Just a few hours after Loup Ventures’ Gene “Channel Checks” Munster published an open letter to Elon Musk telling him to “to apologize to Vern Unsworth, “ignore short-sellers”, and put the Twitter down“, the Tesla CEO took at least one of the three to heart, and issued an apology to the British diver Vern Unsworth whom Musk labeled a pedophile over the weekend in a now-deleted Twitter post, following the rescue of a dozen Thai schoolboys and their football coach from a cave in northern Thailand.
“My words were spoken in anger after Mr. Unsworth said several untruths & suggested I engage in a sexual act with the mini-sub,” Musk, 47, said on Twitter in response to another user.
As this well-written article suggests, my words were spoken in anger after Mr. Unsworth said several untruths & suggested I engage in a sexual act with the mini-sub, which had been built as an act of kindness & according to specifications from the dive team leader.
— Elon Musk (@elonmusk) July 18, 2018
“Nonetheless, his actions against me do not justify my actions against him, and for that I apologize to Mr. Unsworth and to the companies I represent as leader. “The fault is mine and mine alone.”
Nonetheless, his actions against me do not justify my actions against him, and for that I apologize to Mr. Unsworth and to the companies I represent as leader. The fault is mine and mine alone.
— Elon Musk (@elonmusk) July 18, 2018
There may have been another, more ulterior motive to Musk’s apology: Unsworth, who played a leading role in the rescue, said on Tuesday that he had been approached by British and American lawyers and would seek legal advice after Musk directed abuse at him on Twitter.
Speaking to Reuters after Musk’s latest tweets which were sent early on Wednesday morning, Unsworth said “I am aware of his apology, and no further comment.”
Asked if there would be a financial settlement over the matter or if he was still considering legal action, and also asked how he had heard of the apology, he repeated he had no further comment.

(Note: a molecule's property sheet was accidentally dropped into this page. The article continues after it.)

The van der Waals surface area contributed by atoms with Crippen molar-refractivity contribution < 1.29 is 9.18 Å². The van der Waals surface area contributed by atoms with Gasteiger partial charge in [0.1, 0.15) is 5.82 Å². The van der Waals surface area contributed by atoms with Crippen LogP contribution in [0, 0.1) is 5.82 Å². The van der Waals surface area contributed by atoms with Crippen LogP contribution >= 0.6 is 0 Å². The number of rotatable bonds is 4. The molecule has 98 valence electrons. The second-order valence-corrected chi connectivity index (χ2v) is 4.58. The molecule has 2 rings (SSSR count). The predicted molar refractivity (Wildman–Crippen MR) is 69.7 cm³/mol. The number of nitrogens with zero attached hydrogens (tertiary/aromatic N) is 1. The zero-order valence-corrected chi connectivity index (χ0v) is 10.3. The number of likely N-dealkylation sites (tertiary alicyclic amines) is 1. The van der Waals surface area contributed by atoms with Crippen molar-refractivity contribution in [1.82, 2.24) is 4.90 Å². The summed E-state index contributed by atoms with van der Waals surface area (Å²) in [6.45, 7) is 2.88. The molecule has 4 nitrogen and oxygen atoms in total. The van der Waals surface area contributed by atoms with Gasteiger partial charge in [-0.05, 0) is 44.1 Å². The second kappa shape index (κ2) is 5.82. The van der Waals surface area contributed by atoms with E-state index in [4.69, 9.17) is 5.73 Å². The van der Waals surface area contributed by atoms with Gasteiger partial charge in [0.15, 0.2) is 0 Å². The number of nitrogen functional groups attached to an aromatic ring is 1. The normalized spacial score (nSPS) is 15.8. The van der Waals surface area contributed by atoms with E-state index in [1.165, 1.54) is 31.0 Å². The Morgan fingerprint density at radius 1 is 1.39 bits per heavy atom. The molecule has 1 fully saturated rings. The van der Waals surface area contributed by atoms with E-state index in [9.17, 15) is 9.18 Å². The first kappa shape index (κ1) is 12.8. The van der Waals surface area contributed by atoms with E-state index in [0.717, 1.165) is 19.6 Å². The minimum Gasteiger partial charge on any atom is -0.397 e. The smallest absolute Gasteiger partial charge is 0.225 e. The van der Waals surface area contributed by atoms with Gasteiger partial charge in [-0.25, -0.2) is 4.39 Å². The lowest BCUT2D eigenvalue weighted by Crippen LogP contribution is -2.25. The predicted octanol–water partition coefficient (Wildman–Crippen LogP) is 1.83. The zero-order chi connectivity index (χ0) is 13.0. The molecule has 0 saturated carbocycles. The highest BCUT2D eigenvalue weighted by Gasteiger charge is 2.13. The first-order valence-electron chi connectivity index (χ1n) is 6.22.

Musk had previously offered a mini-submarine created by his rocket company SpaceX to help extract the youth soccer team and the coach from the labyrinth of partly flooded passages. However, the rescue team of elite divers and others rejected his proposal, and a war of words erupted when CNN quoted Unsworth as saying the submarine “had absolutely no chance of working” and was “just a PR stunt”.
Musk responded on Twitter, saying:
“We will make one (video) of the mini-sub/pod going all the way to Cave 5 no problem. Sorry pedo guy, you really did ask for it.”
The Tweet was later deleted.
Musk has a history of controversial outbursts, sparring with critics and investors betting against his company. Musk jokingly tweeted on April Fools’ Day “joke” that the company had gone bankrupt after Tesla shares fell 22 percent in March. The following week, he hung up on the chairman of the National Transportation Safety Board who called to tell him the agency was booting Tesla representatives from the investigation of a fatal crash involving a Model X driver. The company had published a series of blog posts that cast blame on the deceased driver.
Ironically, earlier this month, Musk said in an interview with Bloomberg Businessweek that he would engage with his detractors on Twitter less often.
Then last week, James Anderson, a partner and portfolio manager at Baillie Gifford, called for “peace and execution” and urged Musk to focus on the company’s core tasks, while Munster said Musk’s “behavior is fueling an unhelpful perception” of his leadership.
Reuters even went so far as writing that “Elon Musk outburst puts Tesla board on the spot” hinting that it may be time to find a less volatile CEO.”
It remains to be seen if the board will see Musk’s apology as a sincere act of contrition or just the latest PR stunt.
Just like President Trump, the answer will likely be found in Musk’s next tweet.